Somali government troops and opposition supporters – including some soldiers – exchanged gunfire in Mogadishu on Friday in street clashes that broke out during a protest march over delayed elections.
Demonstrators said they had been attacked first by the government forces. Residents reported sporadic shooting and said rocket-propelled grenades had also been fired.
The violence, which followed fighting overnight, subsided by Friday afternoon.
But it fuelled concern that the military could split along clan lines. It could also strengthen an al Qaeda-linked insurgency, especially as hundreds of U.S. troops have just pulled out of Somalia.
Lawmakers were due to select a new president on Feb. 8, but the process was delayed after the opposition accused President Mohamed Abdullahi Mohamed, who is seeking a second term, of packing regional and national electoral boards with supporters.
An opposition alliance says his term has expired and he is no longer president.
Mohamed is from the powerful Darod clan. But most military units in and around the capital are from the Hawiye clan, which is heavily represented in the opposition alliance.
In Friday’s anti-government demonstration, opposition leaders marched with armed bodyguards. Video showed civilians in facemasks – accompanied by friendly soldiers in red berets with ammunition belts wrapped around them – waving Somali flags before scattering when gunfire erupted.
“Many forces heavily attacked us, I am now on my chest in an alley,” protester Farah Omar told Reuters by phone.
Some soldiers took part in the fighting on the opposition side.
Reuters journalists heard intermittent gunfire and heavier explosions. Another video showed flames where a rocket-propelled grenade hit a row of shops opposite the airport entrance.
The Medina hospital told Reuters it had received “a few” wounded people, but there was no information on casualties from four other public hospitals.
A captain at the military hospital said they had received three dead and 10 wounded from fighting the previous night.
The spillover of political rivalries into conflict will dismay Somalia’s allies and play into the hands of the al Qaeda-linked al Shabaab insurgency, which mounts attacks on civilians around East Africa in its bid to impose strict Islamic law.
“The military is dissolving and many troops seemingly reverting to clan loyalties,” said Colonel Ahmed Abdullahi Sheikh, who served for three years until 2019 as the commander of Somalia’s U.S.-trained Danab unit.
“It’s a mess. There’s no longer any command structure whatsoever.”
He said he feared that some troops would leave their bases to join in the fighting in the capital.
“This will really empower al Shabab. Over a decade’s worth of gains might be lost,” he told Reuters.
The violence comes weeks after the United States pulled hundreds of U.S. troops out of Somalia on the orders of then President Donald Trump.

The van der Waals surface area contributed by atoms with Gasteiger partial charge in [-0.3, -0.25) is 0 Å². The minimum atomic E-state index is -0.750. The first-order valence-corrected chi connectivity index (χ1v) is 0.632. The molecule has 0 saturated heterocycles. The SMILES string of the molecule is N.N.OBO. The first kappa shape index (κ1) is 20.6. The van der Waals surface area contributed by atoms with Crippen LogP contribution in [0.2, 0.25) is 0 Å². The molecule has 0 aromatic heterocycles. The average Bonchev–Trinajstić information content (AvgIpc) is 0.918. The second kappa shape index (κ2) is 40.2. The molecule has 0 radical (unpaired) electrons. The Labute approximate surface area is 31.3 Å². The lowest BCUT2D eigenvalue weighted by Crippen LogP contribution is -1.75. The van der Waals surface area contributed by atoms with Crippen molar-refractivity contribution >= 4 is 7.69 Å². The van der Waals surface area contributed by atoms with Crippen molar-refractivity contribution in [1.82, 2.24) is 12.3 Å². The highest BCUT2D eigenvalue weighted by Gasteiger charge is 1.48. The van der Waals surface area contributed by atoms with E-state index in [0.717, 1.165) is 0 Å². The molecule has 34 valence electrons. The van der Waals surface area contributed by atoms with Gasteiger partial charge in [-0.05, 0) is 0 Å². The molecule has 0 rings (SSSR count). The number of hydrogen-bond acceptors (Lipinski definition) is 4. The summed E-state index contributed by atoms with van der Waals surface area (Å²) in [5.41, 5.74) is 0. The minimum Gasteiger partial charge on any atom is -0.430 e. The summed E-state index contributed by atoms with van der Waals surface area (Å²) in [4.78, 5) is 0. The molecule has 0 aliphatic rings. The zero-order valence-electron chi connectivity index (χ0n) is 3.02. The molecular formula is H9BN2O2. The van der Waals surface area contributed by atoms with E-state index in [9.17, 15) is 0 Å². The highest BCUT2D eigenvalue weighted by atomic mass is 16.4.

The U.S. forces had largely been supporting Danab. Sheikh said the U.S. presence had also helped shield the force from becoming embroiled in politics, something many soldiers privately feared.
Hours before Friday’s demonstration, former president Sheikh Sharif Sheikh Ahmed accused government troops of attacking a hotel where he was staying with another ex-leader.
“Farmajo attacked us with armoured vehicles. That is dictatorship,” Ahmed said, using Mohamed’s nickname. “He attacked us and residents at Maida hotel. We ask all civilians to come out and respond.”
Security Minister Hassan Hundubey Jimale accused the opposition of starting the fighting.
“Armed militia attacked government forces. We repulsed and overpowered the militias,” Jimale said in a statement.
Mogadishu resident Ahmed Aden, 44, told Reuters on Friday he had to flee during the night’s gun battles.
“Last night we took our children and mattresses on our shoulders and fled before war started,” he said. “We returned at gunpoint. Turkish-made armoured vehicles and government forces blocked every road and alley.”
POLITICS BY OTHER MEANS
Somalia has been riven by civil war since 1991, when armed clan warlords overthrew dictator Mohamed Siad Barre then turned on each other. In recent years, internationally-backed efforts have tried to mould militias into national forces under the control of the fledgling federal government, but loyalty to individual commanders and clans remains strong.
That means both government and opposition can call on armed supporters if there is further fighting, raising the spectre of rival forces once again battling in the streets of the capital.
The standoff imperils Somalia’s recent history of peaceful transitions, said former national security adviser Hussein Sheikh Ali, who now runs the Mogadishu-based Hiraal Institute think tank.
“Somalia – although known as a failed fragile country – has had some success in terms of power exchanging hands peacefully,” he said. “This is the first time that is under threat.”
Residents were angry about the crackdown on protesters, he said, after the city had welcomed Mohamed – an outsider – as president when he was elected.
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